Ripple’s XRP is not your run-of-the-mill cryptocurrency. It’s apart from the rest for many reasons. One of them is that it was the world’s most profitable digital asset during 2017, which was a year in which basically every cryptocurrency in the market was profitable. Another reason is that it was again the most profitable coin in the next year, 2018, in which was a nightmare for all investors as the market lost 85% of its value.
There’s more to distinguish XRP, however. Unlike most blockchain projects in the market, which have no particular aim or use case in mind (so many of them just aspire to be a Bitcoin imitator), XRP has always had a specific use case in mind. Ripple’s purpose, since 2012, has always been to use blockchain technology, the internet, and the company’s cryptocurrency (XRP) to transfer value across borders quickly, cheaply and reliably.
The Californian firm’s commitment to that use case has led it to look for XRP users mainly among banks, remittance services, and financial institutions. It’s never aspired to be a retail currency or a micropayments system (as Bitcoin could be considered to be).
Ripple’s never wanted for you and me to use XRP to pay for goods and services online but for banks to use it to send money from one country to another. That market is vast so, if Ripple could succeed to dominate it, XRP would be huge in terms of demand, trading volumes and market prices. But before Ripple can achieve that goal, it needs adoption for the coin, and that’s a problem.
The thing about banks and the financial industry is that they’re traditionally not early adopters of any technology. They usually arrive last at every party so Ripple has understood that XRP must be adopted and used in other ways before the world’s banks will take it seriously as a means to exchange value. That’s why, over the last few months, Ripple has been working hard to find non-institutional problems that can be solved using XRP. And it’s not been doing badly at all.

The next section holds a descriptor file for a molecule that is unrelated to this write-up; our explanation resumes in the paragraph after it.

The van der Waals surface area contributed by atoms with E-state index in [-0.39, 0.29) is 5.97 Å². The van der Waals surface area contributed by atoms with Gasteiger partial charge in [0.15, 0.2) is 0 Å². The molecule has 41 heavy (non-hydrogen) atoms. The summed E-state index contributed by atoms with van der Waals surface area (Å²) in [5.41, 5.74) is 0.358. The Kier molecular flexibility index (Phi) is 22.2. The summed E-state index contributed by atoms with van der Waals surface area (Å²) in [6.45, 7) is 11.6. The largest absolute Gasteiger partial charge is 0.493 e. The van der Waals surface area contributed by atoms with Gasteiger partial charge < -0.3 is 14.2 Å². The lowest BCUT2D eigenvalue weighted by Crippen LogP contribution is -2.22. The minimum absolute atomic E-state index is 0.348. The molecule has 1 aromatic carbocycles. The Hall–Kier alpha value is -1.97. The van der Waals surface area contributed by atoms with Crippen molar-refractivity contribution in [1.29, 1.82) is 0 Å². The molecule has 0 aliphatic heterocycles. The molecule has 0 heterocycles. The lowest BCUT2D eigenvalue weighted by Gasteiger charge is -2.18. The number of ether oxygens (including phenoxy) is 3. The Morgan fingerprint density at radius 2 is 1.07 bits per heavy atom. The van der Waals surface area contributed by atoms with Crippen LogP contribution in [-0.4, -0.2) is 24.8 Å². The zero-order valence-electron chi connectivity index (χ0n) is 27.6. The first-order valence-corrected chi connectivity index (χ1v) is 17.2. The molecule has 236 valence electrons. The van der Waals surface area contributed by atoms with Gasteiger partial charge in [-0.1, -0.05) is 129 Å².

New use cases
One of the most interesting examples of Ripple’s new approach is in several debit cards available in Europe that are funded with XRP. Those plastics allow their owners to use their XRP as if it was their local fiat currency to pay for goods and services online and offline because the cards are issued by Visa or Mastercard, depending on the specific product.
We are so happy to accept #XRP for both payins and payouts on our platform! As usual: in an easy, fast and zero-fee way. 🔝
Check it out: https://t.co/hP38tiKdZf$XRP #XRP #Ripple pic.twitter.com/0i5LNnoyRF
— NOWPayments (@NOWPayments) May 6, 2019
Rumors and requests for XRP’s inclusion in Skype to exchange money have been floating around for months. And you can already use XRP in Twitter or Reddit to compensate the content creators that you respect the most.
And now, continuing with that new focus, Ripple has found a new partner in NowPayments. This is a new payments processing company that allows businesses to accept cryptocurrencies (Bitcoin, Ether, and XRP are included in the service). So now every business that takes advantage of NowPayments’ services can collect XRP tokens.
Ripple keeps expanding, and its fundamentals remain strong. The events we’ve seen in the cryptocurrency market over the last five weeks virtually guarantee that XRP’s price will take off soon.
Disclaimer: The presented information is subjected to market condition and may include the very own opinion of the author. Please do your ‘very own’ market research before making any investment in cryptocurrencies. Neither the writer nor the publication (TronWeekly.com) holds any responsibility for your financial loss.